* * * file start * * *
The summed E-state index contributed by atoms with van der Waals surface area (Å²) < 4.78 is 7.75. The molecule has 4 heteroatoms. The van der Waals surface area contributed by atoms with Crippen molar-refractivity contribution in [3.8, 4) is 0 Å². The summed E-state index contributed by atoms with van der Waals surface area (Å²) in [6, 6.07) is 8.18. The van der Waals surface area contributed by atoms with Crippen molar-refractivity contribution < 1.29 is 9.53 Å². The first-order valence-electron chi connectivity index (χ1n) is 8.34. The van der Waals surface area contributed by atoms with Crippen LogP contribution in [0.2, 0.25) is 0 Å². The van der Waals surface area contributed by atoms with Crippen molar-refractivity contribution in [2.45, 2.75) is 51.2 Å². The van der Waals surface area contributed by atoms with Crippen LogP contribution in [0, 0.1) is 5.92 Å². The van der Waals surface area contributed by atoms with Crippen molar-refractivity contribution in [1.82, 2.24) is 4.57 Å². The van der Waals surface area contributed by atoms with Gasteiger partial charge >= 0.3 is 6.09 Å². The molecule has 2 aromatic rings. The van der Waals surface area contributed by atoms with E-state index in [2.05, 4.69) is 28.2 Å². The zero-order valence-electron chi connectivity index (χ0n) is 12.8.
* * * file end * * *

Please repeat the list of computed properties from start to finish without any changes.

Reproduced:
The summed E-state index contributed by atoms with van der Waals surface area (Å²) < 4.78 is 7.75. The molecule has 4 heteroatoms. The van der Waals surface area contributed by atoms with Crippen molar-refractivity contribution in [3.8, 4) is 0 Å². The summed E-state index contributed by atoms with van der Waals surface area (Å²) in [6, 6.07) is 8.18. The van der Waals surface area contributed by atoms with Crippen molar-refractivity contribution < 1.29 is 9.53 Å². The first-order valence-electron chi connectivity index (χ1n) is 8.34. The van der Waals surface area contributed by atoms with Crippen LogP contribution in [0.2, 0.25) is 0 Å². The van der Waals surface area contributed by atoms with Crippen molar-refractivity contribution in [2.45, 2.75) is 51.2 Å². The van der Waals surface area contributed by atoms with Crippen LogP contribution in [0, 0.1) is 5.92 Å². The van der Waals surface area contributed by atoms with Crippen molar-refractivity contribution in [1.82, 2.24) is 4.57 Å². The van der Waals surface area contributed by atoms with Gasteiger partial charge >= 0.3 is 6.09 Å². The molecule has 2 aromatic rings. The van der Waals surface area contributed by atoms with E-state index in [2.05, 4.69) is 28.2 Å². The zero-order valence-electron chi connectivity index (χ0n) is 12.8.